Organic has more antioxidants and fewer heavy metals
In a recent meta-analysis of 343 peer-reviewed publications on crops and processed crop-based foods that were produced following organic farming protocols, organic products contained higher antioxidant activity (19% phenolic acids, 50% flavonols and 51% of anthocyanins) and 48% lower levels of the heavy metal cadmium. Crops produced without synthetic pesticides contained more than a four-fold reduction in residues. Your best way to avoid heavy metals and increase your antioxidant levels is by choosing organic teas, spices, and herbs.
In another study, store-bought samples of organic sage and mint in Poland contained more than 100% higher levels of flavonoids. Another study found a similar result with a 60% increase in polyphenol content in organic tea leaves in Malaysia. More studies are needed to demonstrate the relationship between farming practices and antioxidant levels in organic spices, herbs and teas, but considering existing evidence and the high levels of antioxidants already known as present in spices and herbs, it is safe to assume that organic farming protocols that exclude synthetic agrochemical use impact antioxidant levels.
Choosing responsible spice and tea producers is important as testing for pesticide residues of imported spices, herbs and teas largely fall on the manufacturer prior to milling and bottling due to the high cost of residue screens. According to spice industry professionals, organic spices, teas and herbs receive extra regulatory oversight at ports through process audits which require records to trace compliance with USDA organic standards.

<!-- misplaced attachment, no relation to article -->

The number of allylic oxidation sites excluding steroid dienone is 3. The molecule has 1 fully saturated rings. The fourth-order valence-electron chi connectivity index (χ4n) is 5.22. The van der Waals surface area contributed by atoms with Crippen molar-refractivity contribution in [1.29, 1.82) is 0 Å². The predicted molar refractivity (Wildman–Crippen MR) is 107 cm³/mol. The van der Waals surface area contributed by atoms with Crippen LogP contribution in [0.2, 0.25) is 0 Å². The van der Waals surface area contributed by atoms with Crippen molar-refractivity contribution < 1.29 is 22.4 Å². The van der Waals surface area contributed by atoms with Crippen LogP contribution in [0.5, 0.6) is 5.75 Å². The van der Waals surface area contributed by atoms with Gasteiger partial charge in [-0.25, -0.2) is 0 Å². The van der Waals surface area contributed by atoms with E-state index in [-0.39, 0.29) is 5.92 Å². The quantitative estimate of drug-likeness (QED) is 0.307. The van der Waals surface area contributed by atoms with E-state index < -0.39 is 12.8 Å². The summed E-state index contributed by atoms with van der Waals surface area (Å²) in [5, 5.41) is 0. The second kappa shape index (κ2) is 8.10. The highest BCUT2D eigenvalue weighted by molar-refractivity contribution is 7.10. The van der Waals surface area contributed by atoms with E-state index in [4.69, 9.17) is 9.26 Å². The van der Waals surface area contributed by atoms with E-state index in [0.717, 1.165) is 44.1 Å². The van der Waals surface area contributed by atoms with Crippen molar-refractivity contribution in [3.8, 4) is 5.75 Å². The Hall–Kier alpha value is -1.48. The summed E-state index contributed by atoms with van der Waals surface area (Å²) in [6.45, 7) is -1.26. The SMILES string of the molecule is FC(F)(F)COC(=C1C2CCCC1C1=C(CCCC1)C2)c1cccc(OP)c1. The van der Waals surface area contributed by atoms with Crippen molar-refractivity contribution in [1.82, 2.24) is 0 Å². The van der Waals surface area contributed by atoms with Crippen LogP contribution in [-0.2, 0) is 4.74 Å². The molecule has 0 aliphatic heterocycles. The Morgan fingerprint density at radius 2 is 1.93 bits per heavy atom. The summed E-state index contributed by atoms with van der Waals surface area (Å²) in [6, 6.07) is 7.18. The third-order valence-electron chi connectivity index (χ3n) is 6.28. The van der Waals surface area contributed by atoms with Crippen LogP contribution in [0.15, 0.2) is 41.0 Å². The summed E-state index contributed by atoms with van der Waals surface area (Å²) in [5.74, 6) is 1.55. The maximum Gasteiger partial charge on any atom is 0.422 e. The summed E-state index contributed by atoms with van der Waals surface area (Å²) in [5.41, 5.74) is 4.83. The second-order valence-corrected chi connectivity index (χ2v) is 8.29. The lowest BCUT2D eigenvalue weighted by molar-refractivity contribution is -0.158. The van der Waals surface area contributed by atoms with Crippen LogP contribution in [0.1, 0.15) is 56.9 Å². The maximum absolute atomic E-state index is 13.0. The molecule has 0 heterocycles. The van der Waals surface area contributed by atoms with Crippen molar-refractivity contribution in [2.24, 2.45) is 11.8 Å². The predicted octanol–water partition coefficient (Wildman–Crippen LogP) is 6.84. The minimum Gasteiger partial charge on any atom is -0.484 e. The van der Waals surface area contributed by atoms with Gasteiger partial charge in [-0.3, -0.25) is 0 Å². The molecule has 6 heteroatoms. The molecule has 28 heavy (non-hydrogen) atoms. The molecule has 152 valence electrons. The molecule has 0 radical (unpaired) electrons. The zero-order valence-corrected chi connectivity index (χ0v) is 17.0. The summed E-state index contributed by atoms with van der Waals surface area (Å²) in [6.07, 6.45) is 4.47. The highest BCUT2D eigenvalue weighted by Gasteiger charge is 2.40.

Organic reduces exposure to pesticide resudues
Did you know when using conventional tea leaves you can expose yourself to pesticides during the steeping process? Organic ensures that the standards of production prohibit these toxic pesticides and limit residues.
Reducing pesticide use during production and processing is especially important for dried botanical products like spices, herbs and teas, as the dehydration process can concentrate any existing residues on the fresh product.
According to a 2014 study, in cultures where green and black teas are consumed daily, the practice of over boiling tea leaves should be avoided to help reduce the transfer of soluble and non-soluble contaminants, such as pesticide residues and other impurities in dried tea leaves.
A 14-year survey of imported conventional dried spices and herbs at a Tokyo market detected residues from 37 pesticides from a list targeting organophosphate, organochlorine, pyrethroid, and carbamate pesticides. Most residue detections were in trace amounts, but some exceeded tolerances.